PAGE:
Most climate scientists didn't want to link global warming and extraordinary storms. There wasn’t enough evidence, they would warn. Advances in their field are making them think otherwise. For instance, a report from the National Oceanic and Atmospheric Administration and the World Weather Attribution group says climate change increased the odds of Louisiana’s Great Flood of 2016 by at least 40%, and might have more than doubled the chances of it happening.
Warm air holds more water in clouds, resulting in more intense rainstorms. That’s considered among the contributing reasons 30 inches of rain dropped on South Louisiana Aug. 10-17. The inundation caused Baton Rouge neighborhoods that had never flooded to go underwater.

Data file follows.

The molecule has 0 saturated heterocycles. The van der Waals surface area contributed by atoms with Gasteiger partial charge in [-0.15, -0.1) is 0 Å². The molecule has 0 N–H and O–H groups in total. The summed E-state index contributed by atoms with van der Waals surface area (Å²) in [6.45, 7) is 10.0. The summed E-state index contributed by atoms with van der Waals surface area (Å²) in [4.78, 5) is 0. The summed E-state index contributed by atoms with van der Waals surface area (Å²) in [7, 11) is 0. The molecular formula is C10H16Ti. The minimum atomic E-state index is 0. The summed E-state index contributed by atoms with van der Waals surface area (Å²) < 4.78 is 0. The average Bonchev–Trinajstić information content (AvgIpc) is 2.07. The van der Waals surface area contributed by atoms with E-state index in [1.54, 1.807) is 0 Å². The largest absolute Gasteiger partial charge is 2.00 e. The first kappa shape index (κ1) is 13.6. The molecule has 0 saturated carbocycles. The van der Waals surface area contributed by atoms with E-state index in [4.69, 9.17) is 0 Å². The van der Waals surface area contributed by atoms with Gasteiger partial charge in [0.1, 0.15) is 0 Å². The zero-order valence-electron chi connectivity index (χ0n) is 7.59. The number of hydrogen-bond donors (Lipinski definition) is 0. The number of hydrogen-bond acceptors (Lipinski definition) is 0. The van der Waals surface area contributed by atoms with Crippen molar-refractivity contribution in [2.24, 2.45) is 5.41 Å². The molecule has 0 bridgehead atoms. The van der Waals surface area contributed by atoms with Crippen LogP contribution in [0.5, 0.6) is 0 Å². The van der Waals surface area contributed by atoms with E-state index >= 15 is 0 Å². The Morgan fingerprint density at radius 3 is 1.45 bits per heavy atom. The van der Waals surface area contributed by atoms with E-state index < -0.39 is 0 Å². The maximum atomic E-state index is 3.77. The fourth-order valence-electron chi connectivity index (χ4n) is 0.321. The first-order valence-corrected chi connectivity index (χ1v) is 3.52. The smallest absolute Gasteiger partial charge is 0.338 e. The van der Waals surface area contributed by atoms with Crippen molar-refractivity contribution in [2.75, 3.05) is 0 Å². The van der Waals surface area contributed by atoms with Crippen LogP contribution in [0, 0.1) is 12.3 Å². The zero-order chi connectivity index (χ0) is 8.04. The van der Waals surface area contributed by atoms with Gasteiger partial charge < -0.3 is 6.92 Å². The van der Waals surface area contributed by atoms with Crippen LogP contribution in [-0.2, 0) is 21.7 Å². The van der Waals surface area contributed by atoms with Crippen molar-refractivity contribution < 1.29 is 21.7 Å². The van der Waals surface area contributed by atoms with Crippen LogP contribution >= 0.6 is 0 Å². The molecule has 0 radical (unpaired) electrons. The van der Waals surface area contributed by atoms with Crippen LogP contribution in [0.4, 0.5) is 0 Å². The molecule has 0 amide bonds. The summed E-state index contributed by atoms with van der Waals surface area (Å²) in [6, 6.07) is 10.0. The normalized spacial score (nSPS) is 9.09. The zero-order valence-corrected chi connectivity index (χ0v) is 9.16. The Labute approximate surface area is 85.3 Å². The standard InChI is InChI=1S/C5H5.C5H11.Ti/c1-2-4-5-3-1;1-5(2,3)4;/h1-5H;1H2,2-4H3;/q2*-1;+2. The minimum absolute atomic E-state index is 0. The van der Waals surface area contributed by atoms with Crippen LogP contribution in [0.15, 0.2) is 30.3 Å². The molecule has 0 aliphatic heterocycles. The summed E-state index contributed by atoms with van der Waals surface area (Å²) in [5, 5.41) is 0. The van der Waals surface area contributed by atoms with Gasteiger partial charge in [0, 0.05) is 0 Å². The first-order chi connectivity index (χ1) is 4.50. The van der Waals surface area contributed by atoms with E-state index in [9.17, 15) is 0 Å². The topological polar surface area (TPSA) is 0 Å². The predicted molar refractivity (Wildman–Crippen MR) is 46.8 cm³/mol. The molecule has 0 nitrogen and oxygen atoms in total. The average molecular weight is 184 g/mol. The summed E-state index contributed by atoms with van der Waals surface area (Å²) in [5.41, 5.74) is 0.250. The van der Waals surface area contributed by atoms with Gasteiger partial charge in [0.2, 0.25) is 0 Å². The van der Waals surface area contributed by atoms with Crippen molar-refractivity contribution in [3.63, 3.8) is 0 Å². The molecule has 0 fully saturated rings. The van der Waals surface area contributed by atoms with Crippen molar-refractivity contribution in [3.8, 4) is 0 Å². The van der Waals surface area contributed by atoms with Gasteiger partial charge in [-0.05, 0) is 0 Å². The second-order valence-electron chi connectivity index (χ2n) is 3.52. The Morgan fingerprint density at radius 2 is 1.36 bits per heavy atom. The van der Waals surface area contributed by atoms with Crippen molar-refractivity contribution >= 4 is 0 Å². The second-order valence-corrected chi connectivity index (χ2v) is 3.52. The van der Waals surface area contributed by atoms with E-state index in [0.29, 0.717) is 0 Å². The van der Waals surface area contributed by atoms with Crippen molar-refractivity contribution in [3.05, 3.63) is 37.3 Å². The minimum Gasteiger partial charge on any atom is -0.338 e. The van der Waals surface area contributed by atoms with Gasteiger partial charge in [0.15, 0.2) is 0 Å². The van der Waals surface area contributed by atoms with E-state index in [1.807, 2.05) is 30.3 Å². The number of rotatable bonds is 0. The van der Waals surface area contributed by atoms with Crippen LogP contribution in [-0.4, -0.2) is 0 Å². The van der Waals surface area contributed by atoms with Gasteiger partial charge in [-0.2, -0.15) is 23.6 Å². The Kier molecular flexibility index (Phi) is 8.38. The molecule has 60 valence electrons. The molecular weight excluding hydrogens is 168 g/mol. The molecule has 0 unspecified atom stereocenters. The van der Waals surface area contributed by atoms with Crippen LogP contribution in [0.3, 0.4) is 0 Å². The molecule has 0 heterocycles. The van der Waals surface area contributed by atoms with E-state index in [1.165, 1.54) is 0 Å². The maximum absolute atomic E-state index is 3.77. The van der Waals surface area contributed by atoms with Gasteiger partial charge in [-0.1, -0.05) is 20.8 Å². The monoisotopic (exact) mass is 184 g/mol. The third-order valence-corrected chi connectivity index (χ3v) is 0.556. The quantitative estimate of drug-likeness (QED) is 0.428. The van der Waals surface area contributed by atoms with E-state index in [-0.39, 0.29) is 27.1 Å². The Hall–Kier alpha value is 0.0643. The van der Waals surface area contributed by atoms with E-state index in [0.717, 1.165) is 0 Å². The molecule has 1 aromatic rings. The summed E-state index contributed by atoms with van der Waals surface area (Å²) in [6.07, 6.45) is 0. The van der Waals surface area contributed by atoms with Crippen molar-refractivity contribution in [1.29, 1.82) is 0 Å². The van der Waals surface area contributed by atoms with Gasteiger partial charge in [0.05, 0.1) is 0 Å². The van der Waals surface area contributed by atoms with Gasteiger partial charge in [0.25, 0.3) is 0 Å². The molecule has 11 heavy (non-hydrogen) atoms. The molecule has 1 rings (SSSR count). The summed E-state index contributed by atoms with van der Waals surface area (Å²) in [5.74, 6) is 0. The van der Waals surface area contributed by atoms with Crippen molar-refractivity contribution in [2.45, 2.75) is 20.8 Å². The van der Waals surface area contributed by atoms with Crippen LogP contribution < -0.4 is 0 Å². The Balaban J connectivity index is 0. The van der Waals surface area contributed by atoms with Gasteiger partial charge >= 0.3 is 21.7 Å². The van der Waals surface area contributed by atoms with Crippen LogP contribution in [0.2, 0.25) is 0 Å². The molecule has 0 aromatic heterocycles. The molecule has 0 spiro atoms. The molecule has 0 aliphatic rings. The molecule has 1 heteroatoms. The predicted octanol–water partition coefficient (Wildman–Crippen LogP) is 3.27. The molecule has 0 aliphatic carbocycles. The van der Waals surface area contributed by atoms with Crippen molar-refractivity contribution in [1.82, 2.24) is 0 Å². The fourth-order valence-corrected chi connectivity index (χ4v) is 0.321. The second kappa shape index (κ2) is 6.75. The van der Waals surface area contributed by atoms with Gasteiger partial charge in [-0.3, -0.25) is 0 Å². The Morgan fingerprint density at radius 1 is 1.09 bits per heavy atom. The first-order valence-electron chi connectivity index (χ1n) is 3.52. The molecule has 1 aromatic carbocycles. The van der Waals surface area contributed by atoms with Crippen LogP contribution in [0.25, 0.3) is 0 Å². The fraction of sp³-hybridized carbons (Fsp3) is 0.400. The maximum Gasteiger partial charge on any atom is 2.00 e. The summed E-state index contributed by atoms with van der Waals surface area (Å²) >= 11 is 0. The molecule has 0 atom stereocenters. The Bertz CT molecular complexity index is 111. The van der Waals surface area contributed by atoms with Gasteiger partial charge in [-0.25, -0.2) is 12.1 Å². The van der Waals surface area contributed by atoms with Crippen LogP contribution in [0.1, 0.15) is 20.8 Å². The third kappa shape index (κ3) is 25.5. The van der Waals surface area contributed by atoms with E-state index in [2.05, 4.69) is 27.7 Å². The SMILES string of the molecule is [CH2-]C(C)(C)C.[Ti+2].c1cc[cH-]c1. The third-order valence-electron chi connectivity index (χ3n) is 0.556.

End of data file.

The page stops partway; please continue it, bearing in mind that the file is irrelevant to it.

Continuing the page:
Baton Rouge residents have been ahead of scientists. A growing majority of respondent in the Baton Rouge Area Foundation CityStats poll have said global warming is real and that government should regulate greenhouse gases. Unlike scientists, residents are relying on anecdotal evidence, most likely the rising seas that are partly reconfiguring Louisiana’s coast.